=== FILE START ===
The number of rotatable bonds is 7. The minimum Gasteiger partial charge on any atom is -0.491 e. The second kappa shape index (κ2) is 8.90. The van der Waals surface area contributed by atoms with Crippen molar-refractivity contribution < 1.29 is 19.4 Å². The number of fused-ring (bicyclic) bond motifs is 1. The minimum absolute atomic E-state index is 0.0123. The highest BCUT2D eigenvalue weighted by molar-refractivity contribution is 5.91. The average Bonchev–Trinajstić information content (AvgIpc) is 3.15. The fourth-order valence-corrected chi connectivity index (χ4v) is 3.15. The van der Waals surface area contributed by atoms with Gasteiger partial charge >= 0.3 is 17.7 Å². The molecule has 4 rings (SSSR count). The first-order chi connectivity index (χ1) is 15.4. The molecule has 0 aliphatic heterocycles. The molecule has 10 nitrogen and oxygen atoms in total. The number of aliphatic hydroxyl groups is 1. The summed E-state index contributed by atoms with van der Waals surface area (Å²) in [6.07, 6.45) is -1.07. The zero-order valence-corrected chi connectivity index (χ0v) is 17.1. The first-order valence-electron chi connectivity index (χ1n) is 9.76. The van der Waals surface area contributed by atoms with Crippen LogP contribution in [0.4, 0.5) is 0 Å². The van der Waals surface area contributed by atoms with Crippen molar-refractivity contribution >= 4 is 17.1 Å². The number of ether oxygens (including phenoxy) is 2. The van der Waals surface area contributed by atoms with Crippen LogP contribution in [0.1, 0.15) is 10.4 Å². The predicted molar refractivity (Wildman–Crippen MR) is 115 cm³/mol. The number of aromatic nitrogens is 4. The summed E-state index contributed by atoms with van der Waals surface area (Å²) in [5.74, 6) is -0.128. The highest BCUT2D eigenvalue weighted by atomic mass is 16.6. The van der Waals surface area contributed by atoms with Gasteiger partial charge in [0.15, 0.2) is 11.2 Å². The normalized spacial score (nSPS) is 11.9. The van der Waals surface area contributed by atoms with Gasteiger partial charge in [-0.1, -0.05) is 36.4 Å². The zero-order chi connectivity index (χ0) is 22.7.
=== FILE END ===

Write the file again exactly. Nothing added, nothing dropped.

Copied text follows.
The number of rotatable bonds is 7. The minimum Gasteiger partial charge on any atom is -0.491 e. The second kappa shape index (κ2) is 8.90. The van der Waals surface area contributed by atoms with Crippen molar-refractivity contribution < 1.29 is 19.4 Å². The number of fused-ring (bicyclic) bond motifs is 1. The minimum absolute atomic E-state index is 0.0123. The highest BCUT2D eigenvalue weighted by molar-refractivity contribution is 5.91. The average Bonchev–Trinajstić information content (AvgIpc) is 3.15. The fourth-order valence-corrected chi connectivity index (χ4v) is 3.15. The van der Waals surface area contributed by atoms with Gasteiger partial charge >= 0.3 is 17.7 Å². The molecule has 4 rings (SSSR count). The first-order chi connectivity index (χ1) is 15.4. The molecule has 0 aliphatic heterocycles. The molecule has 10 nitrogen and oxygen atoms in total. The number of aliphatic hydroxyl groups is 1. The summed E-state index contributed by atoms with van der Waals surface area (Å²) in [6.07, 6.45) is -1.07. The zero-order valence-corrected chi connectivity index (χ0v) is 17.1. The first-order valence-electron chi connectivity index (χ1n) is 9.76. The van der Waals surface area contributed by atoms with Crippen LogP contribution in [0.4, 0.5) is 0 Å². The van der Waals surface area contributed by atoms with Crippen molar-refractivity contribution >= 4 is 17.1 Å². The number of ether oxygens (including phenoxy) is 2. The van der Waals surface area contributed by atoms with Crippen LogP contribution in [0.1, 0.15) is 10.4 Å². The predicted molar refractivity (Wildman–Crippen MR) is 115 cm³/mol. The number of aromatic nitrogens is 4. The summed E-state index contributed by atoms with van der Waals surface area (Å²) in [5.74, 6) is -0.128. The highest BCUT2D eigenvalue weighted by atomic mass is 16.6. The van der Waals surface area contributed by atoms with Gasteiger partial charge in [0.15, 0.2) is 11.2 Å². The normalized spacial score (nSPS) is 11.9. The van der Waals surface area contributed by atoms with Gasteiger partial charge in [-0.1, -0.05) is 36.4 Å². The zero-order chi connectivity index (χ0) is 22.7.